The delta of the Red River plays an essential role in the economic development of North Vietnam (intensive agriculture, strong urbanization, industrial ports). This area also presents a major tourist interest due to the presence of a UNESCO Biosphere Conservation Zone (Island of Cat Ba) and the Bay of Halong , classified as a world heritage site by UNESCO (Fig. 1). Vietnam, since 1986, has been gradually opening to the world market economy within the framework of the policy of the “Doi Moi” (Revival) and now has a strong economic growth (8.5% in 2005). Concomitant with this is a significant increase in the anthropogenic pressure on the ecosystems, particularly in the industrial areas. The town of Haiphong is the 3rd largest in Vietnam with approximately 2 million inhabitants and has important industrial and port activities. A large economic development area is in the process of being installed to South East of Haiphong, at the mouth of the Bach Dang estuary (one of the principal arms of the Red River) and the anthropogenic impact, already elevated, will most probably increase further. The organic pollutants used in agriculture, the organic residues and inorganic components of urban effluents, and the metals derived from the urban and industrial activity, are all found in the deltaic system , many of which have undergone either none or only minimal treatment (Nhan et al. 1998, 1999, 2005, Viet et al. 2000, Hung & Thiemann 2002, Cao 2004). Environmental degradation resulting from these effluents can have major economic consequences, through negative impacts on public health, the natural resources, as well as on tourism in the affected areas and thus pose major challenges for sustainable economic development of the region.
Figure 1: Map of the Bach Dang Estuary. More details.. .
Scientific context and brief state of the art.
The estuarine zone is a zone of transition between the catchment area and the coastal zone, where the physical and trophic processes of transformation of the anthropogenic elements are particularly dynamic (Paerl et al. 2002). Thus, the passage of contaminants and other anthropogenic inputs in this transition zone will condition their fate (i.e., export to the ocean, sequestration in the sediments, integration in the trophic chain), and thus their future impact on the functioning of the coastal ecosystem.
The impact of anthropisation on these transitional ecosystems aroused much interest during the last few decades. The consensus which emerges today is that the anthropisation of these ecosystems, by disturbing the N/P/Si ratios of the nutrients, by bringing the xenobiotics, and particulate matter, has effects on the number, the diversity and the activity of microbial species (Crump et al. 1999, Riedel & Sanders 2003, Kritzberg et al. 2006). This leads to a modification of the structure of the microbial trophic networks (Kemp et al. 2005), which in return modifies the macroscopic properties of the ecosystems, in particular integration in the organisms, export, or the sequestration of these inputs (Wiegner et al. 2003). For example, while acting on the speciation of the anthropogenic compounds, the bacteria actively control their fate and their impact and thus their integration in the trophic chain (Jonnalagadda & Rao 1993, Gadd 1996). Similarly, nutrient inputs modify the structure of phytoplanktonic communities (Jacquet et al. 2006). Among modifications, changes of size spectrum are likely to modify the autotrophy/heterotrophy ratios by modifying the number of predation steps (and thus the losses of C), and the export/sequestration ratios related to aggregation processes and to the cell size (Richardson & Jackson 2007).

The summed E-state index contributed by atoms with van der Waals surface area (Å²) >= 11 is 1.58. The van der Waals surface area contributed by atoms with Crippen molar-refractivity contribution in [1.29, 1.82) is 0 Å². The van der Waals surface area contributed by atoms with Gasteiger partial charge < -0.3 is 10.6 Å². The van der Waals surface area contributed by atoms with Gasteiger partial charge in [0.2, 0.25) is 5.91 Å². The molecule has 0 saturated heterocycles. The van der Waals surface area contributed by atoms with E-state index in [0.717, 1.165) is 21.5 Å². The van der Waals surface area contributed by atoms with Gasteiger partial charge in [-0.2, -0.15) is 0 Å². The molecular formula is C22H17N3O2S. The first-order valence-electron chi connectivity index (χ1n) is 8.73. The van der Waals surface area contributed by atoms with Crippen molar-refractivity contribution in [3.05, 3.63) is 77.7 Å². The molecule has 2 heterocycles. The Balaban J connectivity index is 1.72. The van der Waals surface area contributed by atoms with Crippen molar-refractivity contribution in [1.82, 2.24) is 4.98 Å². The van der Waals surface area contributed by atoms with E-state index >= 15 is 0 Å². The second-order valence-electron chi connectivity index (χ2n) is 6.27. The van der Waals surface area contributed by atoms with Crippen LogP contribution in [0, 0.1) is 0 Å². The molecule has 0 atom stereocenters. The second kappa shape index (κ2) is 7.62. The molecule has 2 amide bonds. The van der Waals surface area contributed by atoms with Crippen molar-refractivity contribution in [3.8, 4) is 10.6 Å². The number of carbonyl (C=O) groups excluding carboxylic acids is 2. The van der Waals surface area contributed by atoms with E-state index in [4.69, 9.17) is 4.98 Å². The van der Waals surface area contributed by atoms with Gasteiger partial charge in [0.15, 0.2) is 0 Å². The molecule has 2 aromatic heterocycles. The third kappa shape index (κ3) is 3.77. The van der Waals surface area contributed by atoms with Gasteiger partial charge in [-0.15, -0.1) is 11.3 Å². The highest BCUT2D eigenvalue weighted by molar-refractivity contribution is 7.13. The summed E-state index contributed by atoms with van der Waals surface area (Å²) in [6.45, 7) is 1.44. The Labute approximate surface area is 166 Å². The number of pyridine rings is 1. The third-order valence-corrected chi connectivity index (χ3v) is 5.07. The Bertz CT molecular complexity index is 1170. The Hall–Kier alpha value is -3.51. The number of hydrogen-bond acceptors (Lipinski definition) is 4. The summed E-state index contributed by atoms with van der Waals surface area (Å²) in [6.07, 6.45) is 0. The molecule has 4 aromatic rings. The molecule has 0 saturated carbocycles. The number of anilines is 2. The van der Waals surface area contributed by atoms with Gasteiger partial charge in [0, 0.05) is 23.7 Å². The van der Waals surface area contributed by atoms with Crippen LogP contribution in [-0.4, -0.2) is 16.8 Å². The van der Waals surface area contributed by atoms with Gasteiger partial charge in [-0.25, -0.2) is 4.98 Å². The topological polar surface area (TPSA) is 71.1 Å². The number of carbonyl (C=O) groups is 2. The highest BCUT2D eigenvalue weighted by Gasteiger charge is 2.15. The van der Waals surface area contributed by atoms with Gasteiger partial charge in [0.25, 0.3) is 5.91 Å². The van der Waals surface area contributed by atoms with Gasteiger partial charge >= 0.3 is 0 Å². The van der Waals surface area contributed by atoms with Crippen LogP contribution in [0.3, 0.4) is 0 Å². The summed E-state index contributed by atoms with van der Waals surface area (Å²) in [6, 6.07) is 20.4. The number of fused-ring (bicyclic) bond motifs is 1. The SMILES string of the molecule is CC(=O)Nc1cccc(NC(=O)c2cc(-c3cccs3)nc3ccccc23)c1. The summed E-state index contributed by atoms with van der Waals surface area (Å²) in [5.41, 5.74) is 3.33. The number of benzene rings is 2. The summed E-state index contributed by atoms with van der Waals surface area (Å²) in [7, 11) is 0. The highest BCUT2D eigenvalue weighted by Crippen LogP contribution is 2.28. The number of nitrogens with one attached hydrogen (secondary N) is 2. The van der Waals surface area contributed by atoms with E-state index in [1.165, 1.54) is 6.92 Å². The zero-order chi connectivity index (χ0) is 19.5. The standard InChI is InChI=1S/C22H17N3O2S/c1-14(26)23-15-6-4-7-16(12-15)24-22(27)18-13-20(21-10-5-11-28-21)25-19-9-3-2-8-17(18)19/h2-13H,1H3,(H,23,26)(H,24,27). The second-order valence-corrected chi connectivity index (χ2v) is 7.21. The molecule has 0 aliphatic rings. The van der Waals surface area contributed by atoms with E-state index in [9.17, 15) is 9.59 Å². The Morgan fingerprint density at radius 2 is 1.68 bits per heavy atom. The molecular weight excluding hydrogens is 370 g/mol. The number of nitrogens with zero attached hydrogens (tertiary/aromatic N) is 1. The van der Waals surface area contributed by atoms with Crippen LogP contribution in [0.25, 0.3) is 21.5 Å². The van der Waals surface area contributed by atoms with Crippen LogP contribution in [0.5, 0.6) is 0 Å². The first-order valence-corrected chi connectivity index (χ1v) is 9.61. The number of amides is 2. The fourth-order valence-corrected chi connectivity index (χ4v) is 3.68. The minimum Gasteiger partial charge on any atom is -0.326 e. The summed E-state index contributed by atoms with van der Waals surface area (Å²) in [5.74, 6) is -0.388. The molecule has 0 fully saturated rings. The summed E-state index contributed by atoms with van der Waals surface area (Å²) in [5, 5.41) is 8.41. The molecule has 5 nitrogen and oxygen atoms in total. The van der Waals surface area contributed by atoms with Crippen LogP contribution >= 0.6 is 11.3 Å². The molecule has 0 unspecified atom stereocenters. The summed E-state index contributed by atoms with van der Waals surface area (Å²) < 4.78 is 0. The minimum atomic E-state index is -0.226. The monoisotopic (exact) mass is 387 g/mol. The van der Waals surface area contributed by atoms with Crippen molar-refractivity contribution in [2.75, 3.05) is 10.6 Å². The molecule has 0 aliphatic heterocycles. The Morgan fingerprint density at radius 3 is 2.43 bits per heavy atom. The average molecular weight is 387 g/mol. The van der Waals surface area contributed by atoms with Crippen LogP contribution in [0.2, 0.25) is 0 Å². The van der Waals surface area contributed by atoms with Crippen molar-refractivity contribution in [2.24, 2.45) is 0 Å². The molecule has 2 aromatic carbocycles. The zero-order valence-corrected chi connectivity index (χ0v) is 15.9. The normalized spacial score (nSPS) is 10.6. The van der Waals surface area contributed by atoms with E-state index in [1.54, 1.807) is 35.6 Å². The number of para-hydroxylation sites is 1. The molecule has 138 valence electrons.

In order to understand the impact of anthropogenic inputs in coastal ecosystems on the use of these systems, it is necessary (1) to describe the fate of nutrients, xenobiotics and particles in the aquatic ecosystems concerned, and (2) to evaluate and compare their impact on the communities. This fate depends at the same time on the structure and the functioning of the trophic networks, but also of the nature of these inputs. This functional role of the trophic network is particularly important at the microbial level as it is located at the interface between detrital and living matter, mineral and organic matter and dissolved and particulate matter. The structure of the communities is thus subject to physical, anthropogenic and biological constraints which ultimately control the fate of these elements within the system, by favoring their integration in the organisms, their export, or their sequestration (Fig. 2).
Figure 2: Functional role of microbial networks